Page:Historical Catechism of American Unionism.pdf/59

From Wikisource
Jump to navigation Jump to search
This page has been proofread, but needs to be validated.

except the craft union system, could induce these workers to scab upon their fellows.

So often has this happened that it would be a waste of paper to set forth all of the numerous occasions. These are a few of the most flagrant instances:
The Homestead strike (1892); Buffalo switchmen's strike (1892); Pullman strike (1894); Bituminous strike (1902); the Harriman System Federation strike (1911); San Francisco street-car men (1907); Chicago packing house workers (1904), etc. These are only a few of the lost strikes for which the craft system of unionism is solely responsible. These were only a foretaste of what the many strikes since and the open shop drive of the present were to make the craft unionists acquainted with.
Even the agreement is being denied and arbitration demanded. To this the A. F. of L. seems to agree,—that the brokers may still deal in American labor power—for we find only today (July 22, 1922), that the committee of international officers of the A. F. of L. building trades have determined to bring the Chicago building trades under the terms of the infamous Landis Award and under the domination of the anti-labor Citizen Committee; and to do so, they are organizing a dual Building Trades Council. Verily, the A. F. of L. bears the brand of capitalist agent.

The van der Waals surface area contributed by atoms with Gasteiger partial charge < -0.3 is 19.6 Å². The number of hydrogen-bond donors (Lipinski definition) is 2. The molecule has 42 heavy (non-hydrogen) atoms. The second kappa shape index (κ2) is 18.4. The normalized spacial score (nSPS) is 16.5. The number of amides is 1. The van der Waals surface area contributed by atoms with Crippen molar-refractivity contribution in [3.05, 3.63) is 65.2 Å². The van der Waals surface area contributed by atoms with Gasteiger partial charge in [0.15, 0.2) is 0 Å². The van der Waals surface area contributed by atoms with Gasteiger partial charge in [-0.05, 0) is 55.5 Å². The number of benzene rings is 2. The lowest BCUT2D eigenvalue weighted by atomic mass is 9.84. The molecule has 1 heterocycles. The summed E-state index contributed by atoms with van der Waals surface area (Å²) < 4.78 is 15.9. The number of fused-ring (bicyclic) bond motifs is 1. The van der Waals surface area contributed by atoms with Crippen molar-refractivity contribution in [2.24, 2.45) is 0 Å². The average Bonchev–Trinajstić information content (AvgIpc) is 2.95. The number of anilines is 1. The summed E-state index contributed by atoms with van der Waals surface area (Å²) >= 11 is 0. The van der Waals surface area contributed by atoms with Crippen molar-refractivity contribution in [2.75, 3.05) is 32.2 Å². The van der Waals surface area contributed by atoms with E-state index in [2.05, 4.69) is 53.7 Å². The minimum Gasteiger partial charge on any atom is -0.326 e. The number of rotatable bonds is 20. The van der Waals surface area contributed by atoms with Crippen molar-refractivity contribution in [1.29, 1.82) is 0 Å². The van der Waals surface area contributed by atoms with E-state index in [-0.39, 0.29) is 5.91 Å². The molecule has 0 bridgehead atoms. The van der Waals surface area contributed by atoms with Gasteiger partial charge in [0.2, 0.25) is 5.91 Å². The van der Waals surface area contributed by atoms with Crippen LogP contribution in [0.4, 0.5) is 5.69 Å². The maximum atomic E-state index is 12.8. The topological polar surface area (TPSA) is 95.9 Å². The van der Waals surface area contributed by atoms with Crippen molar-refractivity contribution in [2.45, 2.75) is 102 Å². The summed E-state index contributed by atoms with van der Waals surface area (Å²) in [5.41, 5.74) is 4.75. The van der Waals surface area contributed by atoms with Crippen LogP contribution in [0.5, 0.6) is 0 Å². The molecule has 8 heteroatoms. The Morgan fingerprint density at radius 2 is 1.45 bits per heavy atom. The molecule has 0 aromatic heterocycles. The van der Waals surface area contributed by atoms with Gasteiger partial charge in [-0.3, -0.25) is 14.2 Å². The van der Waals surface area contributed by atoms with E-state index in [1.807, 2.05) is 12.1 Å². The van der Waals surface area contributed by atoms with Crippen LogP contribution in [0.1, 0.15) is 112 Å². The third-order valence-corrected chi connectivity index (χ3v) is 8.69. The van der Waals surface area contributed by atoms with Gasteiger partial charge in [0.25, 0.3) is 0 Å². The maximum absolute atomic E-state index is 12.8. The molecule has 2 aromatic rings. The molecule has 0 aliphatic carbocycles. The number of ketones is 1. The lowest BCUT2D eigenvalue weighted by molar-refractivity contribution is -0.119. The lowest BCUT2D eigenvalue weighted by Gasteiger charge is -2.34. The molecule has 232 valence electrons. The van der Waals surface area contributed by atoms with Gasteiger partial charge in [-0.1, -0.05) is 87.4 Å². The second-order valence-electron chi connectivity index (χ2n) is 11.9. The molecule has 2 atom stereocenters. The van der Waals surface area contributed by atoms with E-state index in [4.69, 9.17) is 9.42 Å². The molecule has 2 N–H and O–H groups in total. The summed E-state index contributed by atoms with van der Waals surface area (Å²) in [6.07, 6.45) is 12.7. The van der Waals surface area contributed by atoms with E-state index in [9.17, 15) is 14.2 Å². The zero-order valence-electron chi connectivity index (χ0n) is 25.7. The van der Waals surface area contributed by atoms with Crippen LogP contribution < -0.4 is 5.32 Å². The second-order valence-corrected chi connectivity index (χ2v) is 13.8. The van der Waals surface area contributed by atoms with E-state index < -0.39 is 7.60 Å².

175. Why say craft union system?
Because unless we see the craft unions as a system, we fail to understand their significance. A body of men following a special line of work might advantageously organize themselves into a union to advance their interests. Then when they found out that such a union was unequal to serving them, they would naturally incline to enlist with them such other labor classifications as would enable them to meet and deal with a condition or conditions which they could not favorably influence alone. As the function of unions is economic, it is natural that an alliance between them or a federation of unions, would have an economic object. When, therefore, we find alliances that serve another and different purpose to the extent that they entirely defeat the natural object of the component units, the intent of the workers composing these bodies has been misdirected. The American